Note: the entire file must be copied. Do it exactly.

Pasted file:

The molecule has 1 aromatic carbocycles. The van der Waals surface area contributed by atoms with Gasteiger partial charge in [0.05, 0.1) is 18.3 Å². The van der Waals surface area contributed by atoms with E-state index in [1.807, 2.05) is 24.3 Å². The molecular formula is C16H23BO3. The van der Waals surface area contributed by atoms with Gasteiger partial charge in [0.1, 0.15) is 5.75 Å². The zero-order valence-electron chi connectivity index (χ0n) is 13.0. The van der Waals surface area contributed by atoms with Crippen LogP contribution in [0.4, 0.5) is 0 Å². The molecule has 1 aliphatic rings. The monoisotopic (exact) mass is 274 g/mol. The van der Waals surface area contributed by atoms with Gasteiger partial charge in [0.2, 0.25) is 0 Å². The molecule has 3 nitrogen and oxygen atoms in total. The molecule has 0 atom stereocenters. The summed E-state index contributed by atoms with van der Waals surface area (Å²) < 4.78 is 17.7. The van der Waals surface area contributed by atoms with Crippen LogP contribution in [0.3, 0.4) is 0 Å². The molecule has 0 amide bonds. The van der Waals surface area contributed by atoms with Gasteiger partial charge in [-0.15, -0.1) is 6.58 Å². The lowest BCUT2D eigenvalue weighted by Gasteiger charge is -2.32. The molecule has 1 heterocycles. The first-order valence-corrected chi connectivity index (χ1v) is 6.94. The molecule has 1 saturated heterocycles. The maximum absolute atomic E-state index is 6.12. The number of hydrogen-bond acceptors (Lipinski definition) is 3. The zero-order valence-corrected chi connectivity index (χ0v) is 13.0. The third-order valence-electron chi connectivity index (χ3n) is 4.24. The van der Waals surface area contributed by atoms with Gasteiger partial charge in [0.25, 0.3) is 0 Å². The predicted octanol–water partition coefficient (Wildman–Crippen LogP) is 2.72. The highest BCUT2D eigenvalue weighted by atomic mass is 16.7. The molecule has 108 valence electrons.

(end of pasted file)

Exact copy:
The molecule has 1 aromatic carbocycles. The van der Waals surface area contributed by atoms with Gasteiger partial charge in [0.05, 0.1) is 18.3 Å². The van der Waals surface area contributed by atoms with E-state index in [1.807, 2.05) is 24.3 Å². The molecular formula is C16H23BO3. The van der Waals surface area contributed by atoms with Gasteiger partial charge in [0.1, 0.15) is 5.75 Å². The zero-order valence-electron chi connectivity index (χ0n) is 13.0. The van der Waals surface area contributed by atoms with Crippen LogP contribution in [0.4, 0.5) is 0 Å². The molecule has 1 aliphatic rings. The monoisotopic (exact) mass is 274 g/mol. The van der Waals surface area contributed by atoms with Gasteiger partial charge in [0.2, 0.25) is 0 Å². The molecule has 3 nitrogen and oxygen atoms in total. The molecule has 0 atom stereocenters. The summed E-state index contributed by atoms with van der Waals surface area (Å²) < 4.78 is 17.7. The van der Waals surface area contributed by atoms with Crippen LogP contribution in [0.3, 0.4) is 0 Å². The molecule has 0 amide bonds. The van der Waals surface area contributed by atoms with Gasteiger partial charge in [-0.15, -0.1) is 6.58 Å². The lowest BCUT2D eigenvalue weighted by Gasteiger charge is -2.32. The molecule has 1 heterocycles. The first-order valence-corrected chi connectivity index (χ1v) is 6.94. The molecule has 1 saturated heterocycles. The maximum absolute atomic E-state index is 6.12. The number of hydrogen-bond acceptors (Lipinski definition) is 3. The zero-order valence-corrected chi connectivity index (χ0v) is 13.0. The third-order valence-electron chi connectivity index (χ3n) is 4.24. The van der Waals surface area contributed by atoms with Gasteiger partial charge in [0.25, 0.3) is 0 Å². The predicted octanol–water partition coefficient (Wildman–Crippen LogP) is 2.72. The highest BCUT2D eigenvalue weighted by atomic mass is 16.7. The molecule has 108 valence electrons.